5 Smart Ways to Financially Support Your Adult Children without Derailing Your Retirement

5 Smart Ways to Financially Support Your Adult Children without Derailing Your Retirement

October 08, 2020
Share |

When your adult children ask for help during tough financial times, curtailing your natural parental instinct to fix everything can be difficult. But if not careful, financially assisting your adult children could interfere with your own long-term goals, particularly your retirement. Whether their financial problems are the result of a job loss, mounting debt, recent divorce, medical problems, or other issues (such as a global pandemic), there are smart ways to financially support your adult children without derailing your retirement.

According to a 2019 study, approximately 40 percent of empty nesters are still supporting their adult children in some way, one of the most conservative percentages cited for this statistic. And this percentage will likely increase due to the current COVID-19 pandemic. If this statistic hits home, you can exercise some or all of the following smart ways to financially support your adult children without derailing your retirement:

1. Provide for their needs instead of handing out money. Before you grab the checkbook to ease your adult children’s financial problems, offer to provide some of their necessities in lieu of money. For example, you can provide support by delivering weekly meals, caring for grandchildren during a second job shift, providing a place to live rent free, and more.

2. Do not deplete your own retirement account(s). Likewise, do not alter your planned contributions to them. If a money loan is absolutely needed, only loan money to your adult children from your own surplus. Use personal cash sources like future vacation money, savings account(s), and holiday or gift reserves instead. If it makes prudent, financial sense for you, you could also use a home equity line of credit if the need for funds is that critical for your adult child’s needs.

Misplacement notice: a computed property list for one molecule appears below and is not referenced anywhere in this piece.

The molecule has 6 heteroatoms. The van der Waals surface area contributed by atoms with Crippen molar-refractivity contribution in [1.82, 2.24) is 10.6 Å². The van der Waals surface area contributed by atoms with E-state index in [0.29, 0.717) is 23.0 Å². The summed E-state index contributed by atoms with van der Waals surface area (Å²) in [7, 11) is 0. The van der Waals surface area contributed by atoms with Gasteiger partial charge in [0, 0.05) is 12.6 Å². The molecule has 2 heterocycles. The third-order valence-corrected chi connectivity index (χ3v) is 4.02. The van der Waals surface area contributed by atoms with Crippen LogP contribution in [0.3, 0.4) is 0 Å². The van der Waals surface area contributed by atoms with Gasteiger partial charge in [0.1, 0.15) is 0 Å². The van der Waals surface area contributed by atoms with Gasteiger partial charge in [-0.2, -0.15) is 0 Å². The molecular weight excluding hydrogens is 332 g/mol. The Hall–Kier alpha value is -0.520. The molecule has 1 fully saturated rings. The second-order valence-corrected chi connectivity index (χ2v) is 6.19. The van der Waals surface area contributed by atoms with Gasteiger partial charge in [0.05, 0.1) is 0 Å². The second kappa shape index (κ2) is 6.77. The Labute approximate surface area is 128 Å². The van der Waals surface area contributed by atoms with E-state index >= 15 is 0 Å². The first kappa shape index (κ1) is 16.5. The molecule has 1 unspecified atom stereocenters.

3. Create a written agreement with reimbursement plan. In order to guard your own financial future and teach your children financial independence, create a plan that includes clear restrictions and timelines to guarantee reimbursement of loaned money or provided necessities. Additionally, create an agreement, preferably written, with relevant information such as terms, loan repayment dates, and potential consequences. You can always choose to alter or discard the plan in the future if needed. Note: This is necessary if the amount of money your adult children need exceeds annual gift limits. Otherwise, they will incur a tax liability as funds that exceed that limit are considered income to them.

4. Address the fundamental issues at the same time. Underlying issues, such as mental health matters or lack of proper job skills, can cause or exacerbate financial insecurity. If necessary, blend your financial support with supplementary support from psychological therapy, budget instructions, financial advisory, additional vocation testing, and/or other needed services.

5. Know when to break the giving cycle. Agreeing to help your adult children during an unexpected financial crisis is understandable. Children who remain dependent on your checkbook, deliberately or not, is an entirely different matter. The balance between protecting and teaching your children can be extremely tough. Even tougher would be the future burden of your long-term care on them if your own savings are depleted. Therefore, it is tremendously important your children learn how to handle their own financial issues independently, and as soon as possible.

Following these smart ways to financially support your adult children without derailing your retirement will not only keep your own financial future secure, but it will also foster much-needed financial independence for your children.